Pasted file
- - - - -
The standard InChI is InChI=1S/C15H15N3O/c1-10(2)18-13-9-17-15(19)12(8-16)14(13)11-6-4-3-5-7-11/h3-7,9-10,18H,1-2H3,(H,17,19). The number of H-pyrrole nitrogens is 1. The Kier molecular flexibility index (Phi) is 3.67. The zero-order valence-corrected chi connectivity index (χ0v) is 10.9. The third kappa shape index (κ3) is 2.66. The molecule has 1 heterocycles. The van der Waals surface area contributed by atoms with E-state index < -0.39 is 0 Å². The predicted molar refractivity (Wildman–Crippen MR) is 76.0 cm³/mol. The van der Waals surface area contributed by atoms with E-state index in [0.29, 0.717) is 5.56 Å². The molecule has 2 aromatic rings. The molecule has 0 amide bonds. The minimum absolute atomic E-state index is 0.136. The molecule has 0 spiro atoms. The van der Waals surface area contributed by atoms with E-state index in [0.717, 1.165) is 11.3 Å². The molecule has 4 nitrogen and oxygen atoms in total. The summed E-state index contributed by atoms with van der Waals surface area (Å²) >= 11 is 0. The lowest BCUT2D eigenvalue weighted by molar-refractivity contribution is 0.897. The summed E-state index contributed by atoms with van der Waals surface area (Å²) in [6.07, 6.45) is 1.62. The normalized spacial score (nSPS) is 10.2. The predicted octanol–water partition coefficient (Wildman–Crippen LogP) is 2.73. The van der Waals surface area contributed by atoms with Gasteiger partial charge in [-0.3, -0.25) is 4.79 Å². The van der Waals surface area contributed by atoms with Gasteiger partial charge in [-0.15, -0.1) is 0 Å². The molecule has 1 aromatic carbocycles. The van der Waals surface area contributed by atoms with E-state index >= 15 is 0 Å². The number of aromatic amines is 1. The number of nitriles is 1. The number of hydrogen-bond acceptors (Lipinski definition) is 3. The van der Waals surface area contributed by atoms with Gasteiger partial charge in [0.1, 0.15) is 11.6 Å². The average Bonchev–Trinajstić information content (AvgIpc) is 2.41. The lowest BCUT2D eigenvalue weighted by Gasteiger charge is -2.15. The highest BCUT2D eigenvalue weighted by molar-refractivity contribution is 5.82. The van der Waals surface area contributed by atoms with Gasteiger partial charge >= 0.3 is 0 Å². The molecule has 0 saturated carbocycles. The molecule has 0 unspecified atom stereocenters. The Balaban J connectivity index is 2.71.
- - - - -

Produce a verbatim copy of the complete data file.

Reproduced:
The standard InChI is InChI=1S/C15H15N3O/c1-10(2)18-13-9-17-15(19)12(8-16)14(13)11-6-4-3-5-7-11/h3-7,9-10,18H,1-2H3,(H,17,19). The number of H-pyrrole nitrogens is 1. The Kier molecular flexibility index (Phi) is 3.67. The zero-order valence-corrected chi connectivity index (χ0v) is 10.9. The third kappa shape index (κ3) is 2.66. The molecule has 1 heterocycles. The van der Waals surface area contributed by atoms with E-state index < -0.39 is 0 Å². The predicted molar refractivity (Wildman–Crippen MR) is 76.0 cm³/mol. The van der Waals surface area contributed by atoms with E-state index in [0.29, 0.717) is 5.56 Å². The molecule has 2 aromatic rings. The molecule has 0 amide bonds. The minimum absolute atomic E-state index is 0.136. The molecule has 0 spiro atoms. The van der Waals surface area contributed by atoms with E-state index in [0.717, 1.165) is 11.3 Å². The molecule has 4 nitrogen and oxygen atoms in total. The summed E-state index contributed by atoms with van der Waals surface area (Å²) >= 11 is 0. The lowest BCUT2D eigenvalue weighted by molar-refractivity contribution is 0.897. The summed E-state index contributed by atoms with van der Waals surface area (Å²) in [6.07, 6.45) is 1.62. The normalized spacial score (nSPS) is 10.2. The predicted octanol–water partition coefficient (Wildman–Crippen LogP) is 2.73. The van der Waals surface area contributed by atoms with Gasteiger partial charge in [-0.3, -0.25) is 4.79 Å². The van der Waals surface area contributed by atoms with Gasteiger partial charge in [-0.15, -0.1) is 0 Å². The molecule has 1 aromatic carbocycles. The van der Waals surface area contributed by atoms with E-state index >= 15 is 0 Å². The number of aromatic amines is 1. The number of nitriles is 1. The number of hydrogen-bond acceptors (Lipinski definition) is 3. The van der Waals surface area contributed by atoms with Gasteiger partial charge in [0.1, 0.15) is 11.6 Å². The average Bonchev–Trinajstić information content (AvgIpc) is 2.41. The lowest BCUT2D eigenvalue weighted by Gasteiger charge is -2.15. The highest BCUT2D eigenvalue weighted by molar-refractivity contribution is 5.82. The van der Waals surface area contributed by atoms with Gasteiger partial charge >= 0.3 is 0 Å². The molecule has 0 saturated carbocycles. The molecule has 0 unspecified atom stereocenters. The Balaban J connectivity index is 2.71.